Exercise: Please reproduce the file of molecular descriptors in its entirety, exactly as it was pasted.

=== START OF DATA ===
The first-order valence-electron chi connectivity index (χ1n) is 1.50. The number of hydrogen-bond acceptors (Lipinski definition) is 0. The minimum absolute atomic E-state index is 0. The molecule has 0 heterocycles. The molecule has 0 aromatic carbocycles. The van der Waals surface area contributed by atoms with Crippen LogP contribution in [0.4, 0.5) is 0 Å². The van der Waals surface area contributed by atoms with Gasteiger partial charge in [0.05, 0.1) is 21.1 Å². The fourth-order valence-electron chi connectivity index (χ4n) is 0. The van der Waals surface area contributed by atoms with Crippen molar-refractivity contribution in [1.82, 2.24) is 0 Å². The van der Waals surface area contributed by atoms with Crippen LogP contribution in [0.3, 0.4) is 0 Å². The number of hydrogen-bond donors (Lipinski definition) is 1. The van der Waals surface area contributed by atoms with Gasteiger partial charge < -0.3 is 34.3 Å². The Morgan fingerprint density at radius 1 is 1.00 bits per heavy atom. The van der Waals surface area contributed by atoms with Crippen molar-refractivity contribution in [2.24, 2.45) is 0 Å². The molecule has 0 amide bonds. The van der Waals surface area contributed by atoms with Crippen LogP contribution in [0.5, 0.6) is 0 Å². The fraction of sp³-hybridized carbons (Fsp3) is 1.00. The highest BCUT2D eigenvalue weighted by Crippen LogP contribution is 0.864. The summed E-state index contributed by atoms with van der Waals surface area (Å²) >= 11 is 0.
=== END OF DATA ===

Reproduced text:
The first-order valence-electron chi connectivity index (χ1n) is 1.50. The number of hydrogen-bond acceptors (Lipinski definition) is 0. The minimum absolute atomic E-state index is 0. The molecule has 0 heterocycles. The molecule has 0 aromatic carbocycles. The van der Waals surface area contributed by atoms with Crippen LogP contribution in [0.4, 0.5) is 0 Å². The van der Waals surface area contributed by atoms with Gasteiger partial charge in [0.05, 0.1) is 21.1 Å². The fourth-order valence-electron chi connectivity index (χ4n) is 0. The van der Waals surface area contributed by atoms with Crippen molar-refractivity contribution in [1.82, 2.24) is 0 Å². The van der Waals surface area contributed by atoms with Crippen LogP contribution in [0.3, 0.4) is 0 Å². The number of hydrogen-bond donors (Lipinski definition) is 1. The van der Waals surface area contributed by atoms with Gasteiger partial charge < -0.3 is 34.3 Å². The Morgan fingerprint density at radius 1 is 1.00 bits per heavy atom. The van der Waals surface area contributed by atoms with Crippen molar-refractivity contribution in [2.24, 2.45) is 0 Å². The molecule has 0 amide bonds. The van der Waals surface area contributed by atoms with Crippen LogP contribution in [0.5, 0.6) is 0 Å². The fraction of sp³-hybridized carbons (Fsp3) is 1.00. The highest BCUT2D eigenvalue weighted by Crippen LogP contribution is 0.864. The summed E-state index contributed by atoms with van der Waals surface area (Å²) >= 11 is 0.